mackay

Liquid Air: The Path to Plan C?

I’m not a huge fan of selfies.

I have a contract with my five-year-old nephew, Tom (Hi, Tom!), to provide him with a selfie from every country (or major part of a country) that I go to on this trip.  And that’s as far as I really want to go with them.

Except today.  I wanted to explain the Queensland humidity in words.  But I found that ‘damp’, ‘moist’, and even ‘swampy’, were not really cutting the mustard.  None of them get close to the experience of sweating through your shirt while sitting immobile in a chair.  At 7am.  Hopefully, this might help:

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Ignore the cheerful (if slightly awkward) grin.  More accurately, ignore the forced and painful smile.  It’s not my best picture, I know.  That’s not what this is about, though.

I’d been riding for 50 minutes, on an outrageously flat road, with a gentle tailwind.  In other words, I should hardly have broken sweat.  And no, it hadn’t rained.  Yet, as you may have noted, my top appears to have been doused by a particularly enthusiastic bunch of firefighters.  The sunscreen, which was perfectly absorbed into my skin just a few minutes before, has made a disturbing reappearance.  I’m not sure how much water there is in a human body, but pretty much all of mine had simply dived out through my pores, saturating everything in its path.  Lovely.

This is one effect of Queensland’s Liquid Air.  Another is that the air actually feels thicker than usual.  It’s not that is doesn’t provide any oxygen, it just feels like harder work than normal to drag it in and out of your lungs.  Combined with the inability to hold water inside the body, this makes the riding less than easy.  And that’s before the third aspect of the humidity hits.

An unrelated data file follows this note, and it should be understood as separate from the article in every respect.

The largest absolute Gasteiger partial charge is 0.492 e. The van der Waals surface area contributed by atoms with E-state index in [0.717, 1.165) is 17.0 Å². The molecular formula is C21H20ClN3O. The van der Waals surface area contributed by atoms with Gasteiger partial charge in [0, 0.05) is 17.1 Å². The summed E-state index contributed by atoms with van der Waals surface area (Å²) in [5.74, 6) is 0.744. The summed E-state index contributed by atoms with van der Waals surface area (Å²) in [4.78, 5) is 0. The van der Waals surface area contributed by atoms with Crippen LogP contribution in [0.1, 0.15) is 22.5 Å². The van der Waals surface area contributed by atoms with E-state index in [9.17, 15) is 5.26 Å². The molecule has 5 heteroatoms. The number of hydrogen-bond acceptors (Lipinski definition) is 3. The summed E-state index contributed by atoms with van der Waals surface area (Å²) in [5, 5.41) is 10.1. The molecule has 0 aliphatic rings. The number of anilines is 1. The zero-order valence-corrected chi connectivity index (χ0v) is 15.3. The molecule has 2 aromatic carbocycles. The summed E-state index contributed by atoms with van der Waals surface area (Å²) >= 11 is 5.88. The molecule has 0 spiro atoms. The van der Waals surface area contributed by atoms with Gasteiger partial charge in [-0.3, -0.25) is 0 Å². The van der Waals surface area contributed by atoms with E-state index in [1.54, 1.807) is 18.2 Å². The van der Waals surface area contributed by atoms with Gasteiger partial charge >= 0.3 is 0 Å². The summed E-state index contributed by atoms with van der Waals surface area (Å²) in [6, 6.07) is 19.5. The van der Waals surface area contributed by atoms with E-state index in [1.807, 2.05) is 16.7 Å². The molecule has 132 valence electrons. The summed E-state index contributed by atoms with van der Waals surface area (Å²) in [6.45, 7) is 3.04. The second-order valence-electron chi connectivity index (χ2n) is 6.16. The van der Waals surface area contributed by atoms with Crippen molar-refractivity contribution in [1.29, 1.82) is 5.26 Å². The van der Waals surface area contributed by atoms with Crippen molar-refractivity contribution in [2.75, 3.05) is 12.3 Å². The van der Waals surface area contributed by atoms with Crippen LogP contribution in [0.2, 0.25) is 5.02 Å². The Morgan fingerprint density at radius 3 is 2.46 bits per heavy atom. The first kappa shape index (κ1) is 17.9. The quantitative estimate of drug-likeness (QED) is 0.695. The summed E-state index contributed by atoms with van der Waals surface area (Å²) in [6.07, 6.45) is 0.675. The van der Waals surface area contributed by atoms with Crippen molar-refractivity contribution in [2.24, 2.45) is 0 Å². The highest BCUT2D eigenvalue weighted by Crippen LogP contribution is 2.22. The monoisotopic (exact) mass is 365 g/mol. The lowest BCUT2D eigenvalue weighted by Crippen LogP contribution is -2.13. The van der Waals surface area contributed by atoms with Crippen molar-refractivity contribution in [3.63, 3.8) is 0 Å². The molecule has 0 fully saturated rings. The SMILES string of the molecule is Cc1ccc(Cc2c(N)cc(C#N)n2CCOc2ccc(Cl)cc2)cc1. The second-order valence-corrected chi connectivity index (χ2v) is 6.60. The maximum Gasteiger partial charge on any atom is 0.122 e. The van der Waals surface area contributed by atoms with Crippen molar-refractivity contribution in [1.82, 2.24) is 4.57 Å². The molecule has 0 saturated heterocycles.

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The air turns pretty readily (and very rapidly) into actual moisture.  Lots and lots of actual moisture.  The term in these parts is ‘showers’.  I think of them more as full-on monsoons.  They pop up at any time of day, leaving you (if you’re lucky) stranded under a tree or a petrol station canopy for a while, cutting your riding time.  And they hunt in packs, with unfeasibly heavy downpour following unfeasibly heavy downpour.  Sometimes for hours.

What I’m trying to say, with all this Liquid Air nonsense, is that progress has slowed alarmingly once again.

I had to have a couple of days’ rest at Mackay, partly due to a few beers with a Belgian card-sharp who I met in New Zealand, but mainly due to the humidity.  The Liquid Air effect really took hold there, and with the addition of sunshine, significant distances would have been difficult, if not actually dangerous.  I was better staying cool.

I’ve made it to Airlie Beach in two days from there, which is not terrible.  But, sadly, I missed the guy who’s walking around Australia in a Star Wars Stormtrooper costume.  If I’d been on the road a day earlier, I could have heard how his ‘armour’ saved him from a snakebite first-hand instead of on telly.  Grr…

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Airlie Beach is a tourist town, and, as the name may suggest, is on the coast.  I figured that there would be cool sea breezes here to ease the heat a little.  So far, I’ve been proved wrong, although it is (maybe) a degree or two cooler than inland, and a colossal black cloud floated over earlier, rather than discharging floods of rain on the town.

So maybe things are looking up.  The worry is that, with conditions like this, I won’t be able to make the distances I need to get across the outback to Darwin before my visa expires.  And these conditions are rolling straight out of the outback at present.  It may be that I’ll have to content myself with Cairns instead.  And maybe a day or two off to see the Great Barrier Reef.

Plan C, anyone?